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Ribonuclease inhibitor



 

Additional recommended knowledge

Ribonuclease inhibitor (RI) is a large (~450 residues, ~49 kDa), acidic (pI ~4.7), leucine-rich repeat protein that forms extremely tight complexes with certain ribonucleases. It is a major cellular protein, comprising ~0.1% of all cellular protein by weight, and appears to play an important role in regulating the lifetime of RNA.

RI has a surprisingly high cysteine content (~6.5%, cf. 1.7% in typical proteins) and is sensitive to oxidation. RI is also rich in leucine (21.5%, compared to 9% in typical proteins) and commensurately lower in other hydrophobic residues, esp. valine, isoleucine, methionine, tyrosine, and phenylalanine.


Structure

RI is the classic leucine-rich repeat protein, consisting of alternating α-helices and β-strands along its backbone. These secondary structure elements wrap around in a curved, right-handed solenoid that resembles a horseshoe. The parallel β-strands and α-helices form the inner and outer wall of the horseshoe, respectively. The structure appears to be stabilized by buried asparagines at the base of each turn, as it passes from α-helix to β-strand. The αβ repeats alternate between 28 and 29 residues in length, effectively forming a 57-residue unit that corresponds to its genetic structure (each exon codes for a 57-residue unit).


 


Binding to ribonucleases

The affinity of RI for ribonucleases is perhaps the highest for any protein-protein interaction; the dissociation constant of the RI-RNase A complex is roughly 20 fM under physiological conditions while that for the RI-angiogenin complex is even smaller (<1 fM). Remarkably, RI is able to bind a wide variety of RNases, despite having low sequence identity. Structural studies indicate that RNases bind like a "cork in the bottle", associating especially with the C-terminal end of RI; the interaction is largely electrostatic but also buries a lot of surface area (>2500 Å2). Efforts to mutate RNases to lower their affinity for RI while maintaining their enzymatic activity have had limited success. However, mammalian RI seems unable to bind a few amphibian ribonucleases, such as onconase.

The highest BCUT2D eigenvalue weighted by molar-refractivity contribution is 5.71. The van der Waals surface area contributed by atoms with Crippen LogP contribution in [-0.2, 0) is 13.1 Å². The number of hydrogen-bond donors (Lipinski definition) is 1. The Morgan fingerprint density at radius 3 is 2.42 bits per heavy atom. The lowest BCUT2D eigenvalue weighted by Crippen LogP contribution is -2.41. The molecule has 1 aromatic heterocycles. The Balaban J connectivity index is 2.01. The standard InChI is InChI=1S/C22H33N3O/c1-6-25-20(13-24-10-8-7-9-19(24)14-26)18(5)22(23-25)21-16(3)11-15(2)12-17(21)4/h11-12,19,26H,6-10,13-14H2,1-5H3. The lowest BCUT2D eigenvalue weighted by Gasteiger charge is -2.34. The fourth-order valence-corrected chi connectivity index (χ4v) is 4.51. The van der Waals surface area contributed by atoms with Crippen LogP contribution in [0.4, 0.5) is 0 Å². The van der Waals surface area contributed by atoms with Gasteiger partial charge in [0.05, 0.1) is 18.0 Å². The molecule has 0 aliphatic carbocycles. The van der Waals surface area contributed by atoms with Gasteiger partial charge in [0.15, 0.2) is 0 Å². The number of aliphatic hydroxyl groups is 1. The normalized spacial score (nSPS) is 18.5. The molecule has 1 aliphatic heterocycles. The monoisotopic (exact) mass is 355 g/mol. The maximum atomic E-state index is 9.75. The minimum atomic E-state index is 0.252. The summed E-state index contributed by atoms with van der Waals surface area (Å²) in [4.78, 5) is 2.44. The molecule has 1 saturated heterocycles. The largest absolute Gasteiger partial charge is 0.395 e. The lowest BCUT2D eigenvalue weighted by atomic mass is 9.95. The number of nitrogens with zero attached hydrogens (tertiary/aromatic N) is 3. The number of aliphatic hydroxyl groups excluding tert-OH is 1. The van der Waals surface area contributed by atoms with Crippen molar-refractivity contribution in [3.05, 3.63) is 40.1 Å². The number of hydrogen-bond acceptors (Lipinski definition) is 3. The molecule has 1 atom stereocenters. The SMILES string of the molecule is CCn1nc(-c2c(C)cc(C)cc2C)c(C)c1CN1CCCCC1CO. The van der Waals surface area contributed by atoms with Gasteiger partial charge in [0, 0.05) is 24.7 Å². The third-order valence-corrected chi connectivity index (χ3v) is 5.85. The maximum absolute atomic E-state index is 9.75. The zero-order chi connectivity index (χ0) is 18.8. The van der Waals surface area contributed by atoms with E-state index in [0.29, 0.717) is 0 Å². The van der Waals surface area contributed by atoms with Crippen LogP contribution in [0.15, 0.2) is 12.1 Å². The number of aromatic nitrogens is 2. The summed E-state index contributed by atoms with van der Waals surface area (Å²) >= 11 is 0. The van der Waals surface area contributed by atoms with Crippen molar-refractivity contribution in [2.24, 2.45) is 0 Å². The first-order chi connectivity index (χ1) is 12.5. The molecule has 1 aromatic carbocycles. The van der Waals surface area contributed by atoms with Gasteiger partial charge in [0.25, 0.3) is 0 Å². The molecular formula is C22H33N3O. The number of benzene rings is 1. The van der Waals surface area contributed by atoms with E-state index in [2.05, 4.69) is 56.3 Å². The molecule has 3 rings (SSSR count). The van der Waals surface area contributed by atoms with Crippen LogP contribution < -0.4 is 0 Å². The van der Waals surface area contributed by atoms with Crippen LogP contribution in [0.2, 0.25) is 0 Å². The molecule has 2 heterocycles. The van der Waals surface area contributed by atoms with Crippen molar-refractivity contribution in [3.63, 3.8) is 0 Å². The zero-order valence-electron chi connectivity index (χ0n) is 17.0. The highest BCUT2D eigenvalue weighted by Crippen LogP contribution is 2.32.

RI's affinity for ribonucleases is important, since ribonucleases have cytotoxic and cytostatic effects (especially against cancer cells), and are under investigation as potential cancer therapeutics. Successful evasion of the ubiquitous RI would be essential for the success of a ribonuclease drug, (since it would be ineffective bound to RI). The frog protein onconase is under investigation for treatment of skin cancers; unfortunately, the antigenicity of amphibian proteins makes them unsuitable for treating internal human cancers. Modifications of human ribonucleases that evade RI but retain their enzymatic activity have also been studied.

References

  • Shapiro R. (2001) "Cytoplasmic Ribonuclease Inhibitor", Methods Enzymol., 341, 611-628.
  • Kobe B and Deisenhofer J. (1993) "Crystal structure of porcine ribonuclease inhibitor, a protein with leucine-rich repeats", Nature, '366, 751-756.
  • Kobe B and Deisenhofer J. (1995) "A structural basis of the interactions between leucine-rich repeats and protein ligands", Nature, 374, 183-186.
  • Kobe B and Deisenhofer J. (1996) "Mechanism of ribonuclease inhibition by ribonuclease inhibitor protein based on the crystal structure of its complex with ribonuclease A" J. Mol. Biol., 264, 1028-1043.
  • Papageorgiou AC, Shapiro R and Acharya KR. (1997) "Molecular recognition of human angiogenin by placental ribonuclease inhibitor - an X-ray crystallographic study at 2.0 Å resolution", EMBO J., 16, 5162-5177.
  • Suzuki M, Saxena SK, Boix E, Prill RJ, Vasandani VM, Ladner JE, Sung C and Youle RJ. (1999) "Engineering receptor-rediated cytotoxicity into human ribonucleases by steric blockade of inhibitor interaction", Nature Biotech., 17, 265-270.
  • Shapiro R, Ruiz-Gutierrez M and Chen CZ. (2000) 'Analysis of the Interactions of Human Ribonuclease Inhibitor with Angiogenin and Ribonuclease A by Mutagenesis:Importance of Inhibitor Residues Inside versus Outside the C-terminal "Hot Spot"', J. Mol. Biol., 302, 497-519.
  • Bretscher LE, Abel RL and Raines RT. (2000) "A Ribonuclease A Variant with Low Catalytic Activity but High Cytotoxicity", J. Biol. Chem., 275, 9893-9896.
 
This article is licensed under the GNU Free Documentation License. It uses material from the Wikipedia article "Ribonuclease_inhibitor". A list of authors is available in Wikipedia.
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